Off The Record: Oakland Raiders executives forsake loyal fan base

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Off The Record: Oakland Raiders executives forsake loyal fan base

By Joel Umanzor, Staff Writer

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The Oakland Raiders dealt All-Pro Khalil Mack before the season started Sept. 6 in one of the most criticized trades in recent history and the current outlook for all those who claim the Silver and Black is nothing short of despair.
The Raiders received first and sixth round picks in the 2019 draft, and first and third round picks in 2020. The Chicago Bears, the team on the receiving end of the deal, got more out of the deal than many people realize.
Chicago not only acquired arguably the best NFL defensive player under 27 years old, a player who has yet to enter the prime years of his career, but in an astonishing turn of events received a second round pick from Oakland while not having to trade any active players.
With a much improved Raider secondary and a linebacking group that actually has some depth, not having Mack or someone else who can help Bruce Irvin put pressure on opposing quarterbacks is truly troublesome.
Fans can only scratch their heads and wonder what Raider coach Jon Gruden and the front office were thinking inking the deal.
Making a move like this makes Gruden seem like he thinks he can win without superstars.
This trade was so slanted toward the Bears in compensation that not even EA Sports Madden 19 would approve the trade.
The Raiders profess to embody the phrases “Commitment to Excellence,” “Pride and Poise” and “Just Win, Baby” while claiming loyalty to fans and former players with “Once a Raider, Always a Raider,” but the sad truth is that this franchise is an outdated antique that relies on nostalgia.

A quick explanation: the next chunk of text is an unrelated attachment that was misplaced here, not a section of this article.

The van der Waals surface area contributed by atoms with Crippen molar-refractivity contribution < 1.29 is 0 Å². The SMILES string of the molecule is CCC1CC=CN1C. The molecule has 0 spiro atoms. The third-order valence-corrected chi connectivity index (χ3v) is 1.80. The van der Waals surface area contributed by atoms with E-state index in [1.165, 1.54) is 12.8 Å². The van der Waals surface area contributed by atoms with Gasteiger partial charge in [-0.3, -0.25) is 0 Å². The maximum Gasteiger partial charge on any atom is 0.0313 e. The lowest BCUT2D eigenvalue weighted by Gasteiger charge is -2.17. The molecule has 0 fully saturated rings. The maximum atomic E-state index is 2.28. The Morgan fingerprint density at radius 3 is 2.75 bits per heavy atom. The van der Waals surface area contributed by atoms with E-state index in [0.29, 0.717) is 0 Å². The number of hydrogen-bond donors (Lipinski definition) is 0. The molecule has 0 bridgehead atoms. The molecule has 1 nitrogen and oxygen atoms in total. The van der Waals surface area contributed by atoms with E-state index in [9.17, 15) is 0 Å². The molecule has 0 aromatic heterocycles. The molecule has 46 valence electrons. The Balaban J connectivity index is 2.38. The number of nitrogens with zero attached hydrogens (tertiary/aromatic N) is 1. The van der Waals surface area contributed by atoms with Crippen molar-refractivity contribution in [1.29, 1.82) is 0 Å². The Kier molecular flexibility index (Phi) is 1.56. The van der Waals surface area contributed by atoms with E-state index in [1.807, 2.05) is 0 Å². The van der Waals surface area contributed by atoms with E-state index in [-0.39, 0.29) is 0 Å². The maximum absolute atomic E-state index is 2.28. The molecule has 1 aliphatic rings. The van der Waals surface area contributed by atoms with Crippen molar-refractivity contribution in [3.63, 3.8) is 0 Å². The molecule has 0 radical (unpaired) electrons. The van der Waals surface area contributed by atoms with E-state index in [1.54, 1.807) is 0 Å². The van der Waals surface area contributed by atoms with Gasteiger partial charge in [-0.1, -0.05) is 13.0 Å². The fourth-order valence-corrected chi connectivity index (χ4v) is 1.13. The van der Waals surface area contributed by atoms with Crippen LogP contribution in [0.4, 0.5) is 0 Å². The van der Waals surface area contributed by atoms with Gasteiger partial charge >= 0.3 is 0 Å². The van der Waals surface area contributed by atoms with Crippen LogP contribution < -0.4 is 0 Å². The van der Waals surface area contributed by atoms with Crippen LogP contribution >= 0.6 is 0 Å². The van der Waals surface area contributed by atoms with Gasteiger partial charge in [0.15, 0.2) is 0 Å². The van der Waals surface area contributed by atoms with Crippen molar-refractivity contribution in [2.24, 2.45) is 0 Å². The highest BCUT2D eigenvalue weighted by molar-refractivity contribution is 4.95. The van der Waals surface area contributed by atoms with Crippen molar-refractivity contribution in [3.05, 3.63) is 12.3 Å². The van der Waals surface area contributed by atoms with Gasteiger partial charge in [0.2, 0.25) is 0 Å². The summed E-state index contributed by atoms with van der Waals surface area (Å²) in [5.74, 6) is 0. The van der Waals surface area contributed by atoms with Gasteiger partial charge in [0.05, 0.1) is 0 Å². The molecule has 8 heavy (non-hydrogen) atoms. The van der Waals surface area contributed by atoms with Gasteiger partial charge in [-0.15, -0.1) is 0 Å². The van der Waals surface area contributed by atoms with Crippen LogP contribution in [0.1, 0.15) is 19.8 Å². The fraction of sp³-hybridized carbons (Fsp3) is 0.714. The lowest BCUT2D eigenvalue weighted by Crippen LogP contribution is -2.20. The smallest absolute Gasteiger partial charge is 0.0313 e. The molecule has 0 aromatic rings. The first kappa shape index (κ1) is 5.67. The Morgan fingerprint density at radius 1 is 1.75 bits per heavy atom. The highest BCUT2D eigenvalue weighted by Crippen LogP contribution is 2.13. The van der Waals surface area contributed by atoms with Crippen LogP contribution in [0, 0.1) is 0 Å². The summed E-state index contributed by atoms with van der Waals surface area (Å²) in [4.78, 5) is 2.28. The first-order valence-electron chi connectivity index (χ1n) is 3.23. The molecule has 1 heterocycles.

The much maligned Gruden watched along with the rest of America as Mack wreaked havoc on the Green Bay Packers offensive line on Sunday Night Football in Week 1.
Through the first two weeks of the NFL season, Mack has as many sacks as the entire Raider defensive unit. He also has one more forced fumble, one more defensive touchdown, one more fumble recovery and as many interceptions.
Pass rush, where Mack was most dominant, has been the main Raider weakness on an already depleted defensive unit through the first two weeks of the season.
“No, it doesn’t make me regret the trade,” Gruden said in his weekly media conference. “We made the trade.”
It’s not only that the Raiders who, already lacked a pass rush with Mack, traded their only defensive star, but that the front office has essentially given up on winning for the rest of their Oakland tenure.
Raider players now know that no player is safe from being shipped for draft picks. Now, the $100 million man, Gruden, is calling the shots.
The message has also been received loud and clear by fans of the franchise. It is either get on board with the Vegas move and trust that Gruden has the answers to almost 40 years of questions (the last Super Bowl won by the Raider franchise was 1984) or get off the train because the show will go on.
It’s the same excrement eclair the East Bay fan base has held its nose to and swallowed since the team moved back to Oakland in 1995.
A few winning seasons in 28 years of being back in the Bay Area is not a “Commitment to Excellence” but rather a “Commitment to Insanity.”